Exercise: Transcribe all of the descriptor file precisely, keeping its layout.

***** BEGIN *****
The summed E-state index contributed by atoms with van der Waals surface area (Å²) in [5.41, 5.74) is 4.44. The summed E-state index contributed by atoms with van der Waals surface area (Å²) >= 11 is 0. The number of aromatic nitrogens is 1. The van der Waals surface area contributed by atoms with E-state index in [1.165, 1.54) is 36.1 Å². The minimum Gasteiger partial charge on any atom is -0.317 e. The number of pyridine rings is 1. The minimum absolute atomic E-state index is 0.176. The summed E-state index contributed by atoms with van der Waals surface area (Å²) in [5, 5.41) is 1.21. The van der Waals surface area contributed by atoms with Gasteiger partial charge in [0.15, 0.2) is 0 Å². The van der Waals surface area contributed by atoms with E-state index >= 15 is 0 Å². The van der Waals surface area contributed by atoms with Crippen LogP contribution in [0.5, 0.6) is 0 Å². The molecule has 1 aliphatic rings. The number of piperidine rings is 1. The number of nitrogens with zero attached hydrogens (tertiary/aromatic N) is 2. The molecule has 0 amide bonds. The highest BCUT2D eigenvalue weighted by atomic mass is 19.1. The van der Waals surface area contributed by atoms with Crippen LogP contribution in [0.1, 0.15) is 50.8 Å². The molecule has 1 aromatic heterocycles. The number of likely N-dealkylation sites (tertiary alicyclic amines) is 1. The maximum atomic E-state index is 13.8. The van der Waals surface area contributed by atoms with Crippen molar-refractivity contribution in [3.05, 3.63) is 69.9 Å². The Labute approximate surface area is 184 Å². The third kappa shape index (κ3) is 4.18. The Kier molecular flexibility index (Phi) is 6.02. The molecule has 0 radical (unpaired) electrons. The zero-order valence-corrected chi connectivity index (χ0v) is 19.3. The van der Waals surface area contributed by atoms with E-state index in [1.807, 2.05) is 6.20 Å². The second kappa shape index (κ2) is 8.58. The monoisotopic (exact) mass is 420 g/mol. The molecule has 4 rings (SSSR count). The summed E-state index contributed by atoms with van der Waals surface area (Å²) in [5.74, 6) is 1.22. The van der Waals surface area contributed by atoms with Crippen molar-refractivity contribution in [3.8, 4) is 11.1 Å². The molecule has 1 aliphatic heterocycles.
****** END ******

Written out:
The summed E-state index contributed by atoms with van der Waals surface area (Å²) in [5.41, 5.74) is 4.44. The summed E-state index contributed by atoms with van der Waals surface area (Å²) >= 11 is 0. The number of aromatic nitrogens is 1. The van der Waals surface area contributed by atoms with E-state index in [1.165, 1.54) is 36.1 Å². The minimum Gasteiger partial charge on any atom is -0.317 e. The number of pyridine rings is 1. The minimum absolute atomic E-state index is 0.176. The summed E-state index contributed by atoms with van der Waals surface area (Å²) in [5, 5.41) is 1.21. The van der Waals surface area contributed by atoms with Gasteiger partial charge in [0.15, 0.2) is 0 Å². The van der Waals surface area contributed by atoms with E-state index >= 15 is 0 Å². The van der Waals surface area contributed by atoms with Crippen LogP contribution in [0.5, 0.6) is 0 Å². The molecule has 1 aliphatic rings. The number of piperidine rings is 1. The number of nitrogens with zero attached hydrogens (tertiary/aromatic N) is 2. The molecule has 0 amide bonds. The highest BCUT2D eigenvalue weighted by atomic mass is 19.1. The van der Waals surface area contributed by atoms with Crippen LogP contribution in [0.1, 0.15) is 50.8 Å². The molecule has 1 aromatic heterocycles. The number of likely N-dealkylation sites (tertiary alicyclic amines) is 1. The maximum atomic E-state index is 13.8. The van der Waals surface area contributed by atoms with Crippen molar-refractivity contribution in [3.05, 3.63) is 69.9 Å². The Labute approximate surface area is 184 Å². The third kappa shape index (κ3) is 4.18. The Kier molecular flexibility index (Phi) is 6.02. The molecule has 0 radical (unpaired) electrons. The zero-order valence-corrected chi connectivity index (χ0v) is 19.3. The van der Waals surface area contributed by atoms with E-state index in [1.807, 2.05) is 6.20 Å². The second kappa shape index (κ2) is 8.58. The monoisotopic (exact) mass is 420 g/mol. The molecule has 4 rings (SSSR count). The summed E-state index contributed by atoms with van der Waals surface area (Å²) in [5.74, 6) is 1.22. The van der Waals surface area contributed by atoms with Crippen molar-refractivity contribution in [3.8, 4) is 11.1 Å². The molecule has 1 aliphatic heterocycles.